To ensure your camera optimally tracks your subject it is best to try and place the subject in the center of the viewfinder frame to start with.
It also helps to start tracking well before the subject reaches the ideal placement in the scene.
Longer focal length lenses are ones that capture images with a narrower angle of view than a human eye. These lenses are commonly used for sport and wildlife photography. Lenses with longer focal length make distant subjects appear larger in the frame and allow you to get closer to the action. Lenses with a focal length greater than 70mm are long or telephoto lenses.
Use a high speed, large capacity memory card
When capturing motion using your EOS, it’s a wise idea to shoot continuously so you don’t miss the best shot. Here are some useful tips:
Select the high-speed continuous drive mode to set the camera to take a sequence of pictures whilst the shutter is held down.
Use large capacity memory cards with fast writing speeds to ensure that the camera can take more shots in a single burst.
Set the camera to shoot JPEG images for the longest continuous burst of pictures.
Panning - moving your camera with your subject
Following your subject with your camera is called panning. It’s a skill that takes time to master, so try practising regularly.
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Cyclists can make useful moving subjects if you’re looking to sharpen up your skills. The ideal panning picture is captured when your camera moves at the same speed as the main subject so that it appears frozen and the background appears blurred due to the movement. If photographing vehicles the wheels will look in motion yet the vehicle will look sharp against a smoothly blurred background.
Panning can also be used to capture a range of moving subjects such as cars at a racetrack. The combination of sharp car and blurred background gives a real sense of speed to the picture.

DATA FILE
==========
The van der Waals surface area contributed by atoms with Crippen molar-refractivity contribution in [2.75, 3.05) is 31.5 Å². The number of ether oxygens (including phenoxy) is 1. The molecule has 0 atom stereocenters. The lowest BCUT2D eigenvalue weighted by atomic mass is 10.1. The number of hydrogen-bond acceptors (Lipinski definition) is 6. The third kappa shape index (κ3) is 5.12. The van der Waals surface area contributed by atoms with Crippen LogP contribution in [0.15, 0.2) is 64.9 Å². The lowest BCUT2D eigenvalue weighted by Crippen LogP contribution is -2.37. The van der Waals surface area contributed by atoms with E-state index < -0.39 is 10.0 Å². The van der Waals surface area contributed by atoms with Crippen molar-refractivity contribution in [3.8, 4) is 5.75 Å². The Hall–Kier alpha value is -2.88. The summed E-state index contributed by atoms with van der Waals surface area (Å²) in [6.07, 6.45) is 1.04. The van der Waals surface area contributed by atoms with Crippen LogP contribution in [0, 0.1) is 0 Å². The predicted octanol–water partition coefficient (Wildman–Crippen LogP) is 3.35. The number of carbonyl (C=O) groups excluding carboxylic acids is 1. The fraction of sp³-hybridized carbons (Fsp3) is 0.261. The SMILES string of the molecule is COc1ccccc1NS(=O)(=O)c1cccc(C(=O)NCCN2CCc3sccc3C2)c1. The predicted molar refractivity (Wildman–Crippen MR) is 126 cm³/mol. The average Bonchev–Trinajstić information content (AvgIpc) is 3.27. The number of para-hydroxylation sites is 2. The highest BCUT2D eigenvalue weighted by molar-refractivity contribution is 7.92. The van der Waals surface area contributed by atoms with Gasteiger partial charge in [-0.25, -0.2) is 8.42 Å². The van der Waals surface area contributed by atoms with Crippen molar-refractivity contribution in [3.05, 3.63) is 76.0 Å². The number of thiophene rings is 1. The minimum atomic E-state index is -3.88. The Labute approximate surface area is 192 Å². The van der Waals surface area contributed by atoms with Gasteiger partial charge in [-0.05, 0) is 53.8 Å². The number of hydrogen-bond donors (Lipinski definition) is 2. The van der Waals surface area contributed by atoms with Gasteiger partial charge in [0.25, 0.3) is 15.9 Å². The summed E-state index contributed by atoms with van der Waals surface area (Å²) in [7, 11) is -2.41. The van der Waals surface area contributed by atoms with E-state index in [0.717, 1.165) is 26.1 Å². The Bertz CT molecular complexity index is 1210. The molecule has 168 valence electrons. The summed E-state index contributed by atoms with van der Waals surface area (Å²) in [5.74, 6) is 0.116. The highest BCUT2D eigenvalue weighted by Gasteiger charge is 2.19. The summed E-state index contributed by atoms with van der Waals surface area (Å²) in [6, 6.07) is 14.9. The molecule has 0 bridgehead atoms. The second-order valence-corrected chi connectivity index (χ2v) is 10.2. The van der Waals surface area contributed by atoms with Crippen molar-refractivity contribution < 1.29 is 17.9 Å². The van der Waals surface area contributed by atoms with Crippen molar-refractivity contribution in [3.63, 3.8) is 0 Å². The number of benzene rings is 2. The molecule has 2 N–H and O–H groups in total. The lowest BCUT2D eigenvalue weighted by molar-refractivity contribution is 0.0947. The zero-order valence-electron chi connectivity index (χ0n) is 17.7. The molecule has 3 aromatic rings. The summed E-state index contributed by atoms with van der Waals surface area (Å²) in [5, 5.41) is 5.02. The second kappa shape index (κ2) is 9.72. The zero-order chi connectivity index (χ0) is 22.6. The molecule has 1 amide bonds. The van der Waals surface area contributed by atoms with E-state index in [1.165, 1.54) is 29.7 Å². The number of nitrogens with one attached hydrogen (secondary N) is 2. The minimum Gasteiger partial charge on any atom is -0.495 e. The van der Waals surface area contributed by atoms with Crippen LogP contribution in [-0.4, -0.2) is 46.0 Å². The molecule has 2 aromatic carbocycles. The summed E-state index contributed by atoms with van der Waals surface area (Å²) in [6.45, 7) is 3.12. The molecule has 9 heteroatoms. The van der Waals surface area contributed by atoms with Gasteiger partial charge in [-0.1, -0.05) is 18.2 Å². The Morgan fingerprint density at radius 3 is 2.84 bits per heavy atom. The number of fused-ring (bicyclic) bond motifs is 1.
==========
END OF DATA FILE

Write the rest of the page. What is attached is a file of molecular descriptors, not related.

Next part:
For slower moving subjects try using Shutter priority mode (Tv) and select the shutter speed yourself.
Trying something different: Creating motion using zoom blur
Zoom burst or zoom blur is a motion-filled photographic effect. You can easily try it out using your EOS DSLR, a zoom lens and an optional tripod
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The effect involves zooming in or out while you take a photo using a long exposure, causing the shot to blur from the centre outwards.
Your image will either look filled with motion or take on an abstract look depending on how you capture it. The best results will come from experimenting with timing but here’s how to get started:
Select Tv mode on your EOS DSLR and choose a shutter speed of around 1 to 4 seconds.
Zoom fully in and focus on your subject. Lock the focus by pressing the AF-on button on your camera.
If you don’t have a tripod, lean against something to keep your camera steady.
Now zoom out, without changing your focus, to the widest angle you want to capture.
Press the shutter button and zoom in until the subject fills the frame again. Try to zoom as smoothly as possible.
Shot a zoom blur image you’d like to share? Upload it to The Gallery.
Check out the Canon lenses listed below:
A compact telephoto lens that takes you closer to the action. An Image Stabilizer prevents blur owing to unintentional camera movement. STM technology delivers smooth quiet focusing when shooting movies.